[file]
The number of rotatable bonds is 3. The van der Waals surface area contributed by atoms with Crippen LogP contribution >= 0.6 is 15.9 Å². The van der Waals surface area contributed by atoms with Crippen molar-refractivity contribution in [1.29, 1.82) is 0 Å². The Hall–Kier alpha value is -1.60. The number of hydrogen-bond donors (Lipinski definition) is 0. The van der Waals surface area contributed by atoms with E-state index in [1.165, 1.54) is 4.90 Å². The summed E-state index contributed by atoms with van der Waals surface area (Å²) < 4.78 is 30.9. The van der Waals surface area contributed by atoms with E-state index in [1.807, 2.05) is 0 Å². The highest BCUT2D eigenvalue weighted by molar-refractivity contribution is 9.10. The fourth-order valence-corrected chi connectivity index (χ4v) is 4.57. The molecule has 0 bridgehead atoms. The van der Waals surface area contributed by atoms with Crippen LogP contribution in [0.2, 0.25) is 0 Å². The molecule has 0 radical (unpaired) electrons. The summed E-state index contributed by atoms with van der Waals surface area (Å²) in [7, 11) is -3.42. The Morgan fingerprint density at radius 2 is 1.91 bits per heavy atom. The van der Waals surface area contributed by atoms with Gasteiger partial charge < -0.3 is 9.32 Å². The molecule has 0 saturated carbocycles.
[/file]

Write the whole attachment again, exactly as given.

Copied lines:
The number of rotatable bonds is 3. The van der Waals surface area contributed by atoms with Crippen LogP contribution >= 0.6 is 15.9 Å². The van der Waals surface area contributed by atoms with Crippen molar-refractivity contribution in [1.29, 1.82) is 0 Å². The Hall–Kier alpha value is -1.60. The number of hydrogen-bond donors (Lipinski definition) is 0. The van der Waals surface area contributed by atoms with E-state index in [1.165, 1.54) is 4.90 Å². The summed E-state index contributed by atoms with van der Waals surface area (Å²) < 4.78 is 30.9. The van der Waals surface area contributed by atoms with E-state index in [1.807, 2.05) is 0 Å². The highest BCUT2D eigenvalue weighted by molar-refractivity contribution is 9.10. The fourth-order valence-corrected chi connectivity index (χ4v) is 4.57. The molecule has 0 bridgehead atoms. The van der Waals surface area contributed by atoms with Crippen LogP contribution in [0.2, 0.25) is 0 Å². The molecule has 0 radical (unpaired) electrons. The summed E-state index contributed by atoms with van der Waals surface area (Å²) in [7, 11) is -3.42. The Morgan fingerprint density at radius 2 is 1.91 bits per heavy atom. The van der Waals surface area contributed by atoms with Gasteiger partial charge < -0.3 is 9.32 Å². The molecule has 0 saturated carbocycles.